A California judge ruled today that current tenure statutes for teachers deprive students of their right to an education due to evidence so compelling that “it shocks the conscience.” This ruling will be submitted for further appellate review.
Furthermore, he specifically stated that judges should focus solely on the law when making a decision, and ignore politics and personal opinion. How wonderfully adroit.
That this Court’s decision will and should result in political discourse is beyond question, but such consequence cannot and does not detract from its obligation to consider only the evidence and law in making its decision.
At issue in the lawsuit, filed by nine public school students, are statutes of the CA Education Code that violate the state’s constitution by resulting in “grossly ineffective teachers obtaining and retaining permanent employment.”
In other words, the functional impossibility of firing “grossly ineffective” teachers and the resultant letting-go of “competent” ones, especially in low-performing schools, kept kids from getting the quality of education to which they are entitled.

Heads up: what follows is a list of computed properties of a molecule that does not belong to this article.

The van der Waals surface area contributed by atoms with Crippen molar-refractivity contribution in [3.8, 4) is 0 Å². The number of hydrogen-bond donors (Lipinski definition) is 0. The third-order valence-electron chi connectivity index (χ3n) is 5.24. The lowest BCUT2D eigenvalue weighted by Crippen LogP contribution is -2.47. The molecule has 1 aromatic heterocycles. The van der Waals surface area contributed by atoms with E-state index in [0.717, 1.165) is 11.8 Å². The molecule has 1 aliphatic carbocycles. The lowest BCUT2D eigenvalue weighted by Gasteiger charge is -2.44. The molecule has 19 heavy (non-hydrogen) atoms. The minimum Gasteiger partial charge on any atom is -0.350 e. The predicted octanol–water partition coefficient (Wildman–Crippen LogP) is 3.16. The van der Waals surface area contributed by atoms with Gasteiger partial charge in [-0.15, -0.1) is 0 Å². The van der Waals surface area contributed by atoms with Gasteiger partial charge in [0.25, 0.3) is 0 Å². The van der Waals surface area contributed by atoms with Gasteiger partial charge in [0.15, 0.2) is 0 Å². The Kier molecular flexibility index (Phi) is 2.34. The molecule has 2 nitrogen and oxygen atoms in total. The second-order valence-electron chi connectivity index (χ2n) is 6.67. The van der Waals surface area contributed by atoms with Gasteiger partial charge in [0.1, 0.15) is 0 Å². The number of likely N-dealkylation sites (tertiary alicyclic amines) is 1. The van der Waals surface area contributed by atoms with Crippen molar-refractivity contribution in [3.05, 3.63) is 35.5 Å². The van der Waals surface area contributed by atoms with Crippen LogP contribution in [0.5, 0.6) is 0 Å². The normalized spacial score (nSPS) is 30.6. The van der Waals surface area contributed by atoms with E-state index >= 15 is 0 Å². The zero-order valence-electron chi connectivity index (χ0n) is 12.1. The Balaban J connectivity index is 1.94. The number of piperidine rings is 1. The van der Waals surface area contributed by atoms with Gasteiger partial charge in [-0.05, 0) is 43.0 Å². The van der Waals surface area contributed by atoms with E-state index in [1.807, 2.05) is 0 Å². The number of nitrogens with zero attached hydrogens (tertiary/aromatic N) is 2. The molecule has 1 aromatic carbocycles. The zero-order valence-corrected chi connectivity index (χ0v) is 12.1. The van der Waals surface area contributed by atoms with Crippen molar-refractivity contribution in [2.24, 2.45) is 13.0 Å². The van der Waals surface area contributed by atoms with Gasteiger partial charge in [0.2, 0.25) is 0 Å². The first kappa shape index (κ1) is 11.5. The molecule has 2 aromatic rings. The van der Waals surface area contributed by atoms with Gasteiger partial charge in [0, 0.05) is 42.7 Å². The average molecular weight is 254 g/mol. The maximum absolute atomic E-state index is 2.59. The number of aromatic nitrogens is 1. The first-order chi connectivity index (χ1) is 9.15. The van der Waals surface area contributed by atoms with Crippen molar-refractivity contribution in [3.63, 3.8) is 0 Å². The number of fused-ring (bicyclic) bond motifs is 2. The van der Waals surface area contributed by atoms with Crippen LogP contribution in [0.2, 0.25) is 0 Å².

The lawsuit was vigorously opposed by the California teachers’ unions. Which is a shocking revelation in-and-of-itself, to be sure. The head of the L.A. teachers union said this in response:
This decision today is an attack on teachers, which is a socially acceptable way to attack children. You attack teacher and student rights.
So, a clear statement that children are being substantially harmed by current rules, is actually an attack against those very children? One wonders what planet teachers’ union leaders originate from and how reality is perceived of on that sad, alien world. Because it’s certainly different down here on earth.
The particular items at issue:
1. Permanent Employment Statute – 2 years is not sufficient time to establish sufficient competence. Most states have 3 to 5 year periods and 4 states have no tenure system at all.
2. Dismissal Statutes – it is almost impossible to fire “grossly ineffective” teachers once they’ve received tenure, so most districts do not even try.
3. Last-In, First Out – the newest teachers get let go first, regardless of gifting or performance.
The sixteen pages of the decision, with its unyielding indictment of the current tenure rules on every page, is stunning in its evisceration of the status quo. No wonder the unions are outraged. The status quo is them.